void Add<T>(T item) where T : class, new();
        void Add<T>(IEnumerable<T> items) where T : class, new();
    }
The above interface contains basic methods for adding, deleting, and querying data. We can implement the repository interface for our MongoDb NoRM driver with the following concrete provider class:

public class MongoRepository : IRepository
{
    private IMongo _provider;
    private IMongoDatabase _db { get { return this._provider.Database; } }

    public MongoRepository()
    {
        _provider =
Mongo.Create(ConfigurationManager.ConnectionStrings["db"].ConnectionString);
    }

    public void Delete<T>(System.Linq.Expressions.Expression<Func<T, bool>> expression)
 where T : class, new()
    {
        var items = All<T>().Where(expression);
        foreach (T item in items)
        {
            Delete(item);
        }
    }

    public void Delete<T>(T item) where T : class, new()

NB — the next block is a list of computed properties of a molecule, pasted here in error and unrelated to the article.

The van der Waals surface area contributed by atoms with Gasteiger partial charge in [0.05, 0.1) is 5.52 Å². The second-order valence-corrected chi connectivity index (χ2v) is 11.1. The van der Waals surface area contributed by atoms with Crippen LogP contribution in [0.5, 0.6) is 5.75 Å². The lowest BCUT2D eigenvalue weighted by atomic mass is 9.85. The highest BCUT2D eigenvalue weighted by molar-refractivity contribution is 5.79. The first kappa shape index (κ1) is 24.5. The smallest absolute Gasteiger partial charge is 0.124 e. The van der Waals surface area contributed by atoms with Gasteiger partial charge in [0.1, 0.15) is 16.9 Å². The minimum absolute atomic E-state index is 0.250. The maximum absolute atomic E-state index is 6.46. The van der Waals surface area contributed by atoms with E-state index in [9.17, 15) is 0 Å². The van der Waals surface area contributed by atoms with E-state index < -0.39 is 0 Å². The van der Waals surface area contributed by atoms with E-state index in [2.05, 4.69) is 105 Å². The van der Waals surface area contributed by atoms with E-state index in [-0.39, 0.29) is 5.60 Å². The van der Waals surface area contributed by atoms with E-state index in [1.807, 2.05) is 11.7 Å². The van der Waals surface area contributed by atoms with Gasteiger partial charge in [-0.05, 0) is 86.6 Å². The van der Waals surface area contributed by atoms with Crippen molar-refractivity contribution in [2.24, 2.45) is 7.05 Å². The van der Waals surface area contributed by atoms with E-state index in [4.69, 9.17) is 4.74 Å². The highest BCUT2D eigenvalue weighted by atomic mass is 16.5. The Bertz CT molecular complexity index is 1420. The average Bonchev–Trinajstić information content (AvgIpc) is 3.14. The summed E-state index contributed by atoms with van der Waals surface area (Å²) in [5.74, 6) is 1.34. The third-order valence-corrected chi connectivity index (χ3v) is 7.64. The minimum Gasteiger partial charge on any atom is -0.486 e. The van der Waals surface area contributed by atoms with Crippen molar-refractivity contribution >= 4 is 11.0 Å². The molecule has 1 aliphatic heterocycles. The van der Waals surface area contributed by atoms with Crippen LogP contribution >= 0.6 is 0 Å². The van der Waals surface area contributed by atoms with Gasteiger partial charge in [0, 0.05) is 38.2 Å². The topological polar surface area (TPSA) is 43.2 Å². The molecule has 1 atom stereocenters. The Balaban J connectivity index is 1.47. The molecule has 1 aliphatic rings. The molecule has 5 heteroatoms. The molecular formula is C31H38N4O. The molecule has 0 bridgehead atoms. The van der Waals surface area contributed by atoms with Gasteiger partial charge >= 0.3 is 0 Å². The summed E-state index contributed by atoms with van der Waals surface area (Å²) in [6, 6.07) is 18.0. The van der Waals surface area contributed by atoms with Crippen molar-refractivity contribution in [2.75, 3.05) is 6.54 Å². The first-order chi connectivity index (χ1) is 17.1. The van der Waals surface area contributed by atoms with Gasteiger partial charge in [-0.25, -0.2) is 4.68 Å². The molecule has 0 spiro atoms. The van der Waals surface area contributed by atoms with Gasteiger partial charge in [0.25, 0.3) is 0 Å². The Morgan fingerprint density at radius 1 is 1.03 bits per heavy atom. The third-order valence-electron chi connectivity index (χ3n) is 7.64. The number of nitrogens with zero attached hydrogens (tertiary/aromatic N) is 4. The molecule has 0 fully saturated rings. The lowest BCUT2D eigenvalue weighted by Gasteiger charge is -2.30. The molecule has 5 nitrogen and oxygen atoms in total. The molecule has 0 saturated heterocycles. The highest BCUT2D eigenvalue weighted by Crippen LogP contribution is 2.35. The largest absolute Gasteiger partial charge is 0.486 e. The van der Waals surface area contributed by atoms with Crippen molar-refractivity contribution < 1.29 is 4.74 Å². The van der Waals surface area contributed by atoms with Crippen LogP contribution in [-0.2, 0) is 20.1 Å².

{
        // Remove the object.
        _db.GetCollection<T>().Delete(item);
    }

    public void DeleteAll<T>() where T : class, new()
    {
        _db.DropCollection(typeof(T).Name);
    }

    public T Single<T>(System.Linq.Expressions.Expression<Func<T, bool>> expression)
 where T : class, new()
    {
        return All<T>().Where(expression).SingleOrDefault();
    }

    public IQueryable<T> All<T>() where T : class, new()
    {
        return _db.GetCollection<T>().AsQueryable();
    }

    public IQueryable<T> All<T>(int page, int pageSize) where T : class, new()
    {
        return PagingExtensions.Page(All<T>(), page, pageSize);
    }

    public void Add<T>(T item) where T : class, new()
    {
        _db.GetCollection<T>().Save(item);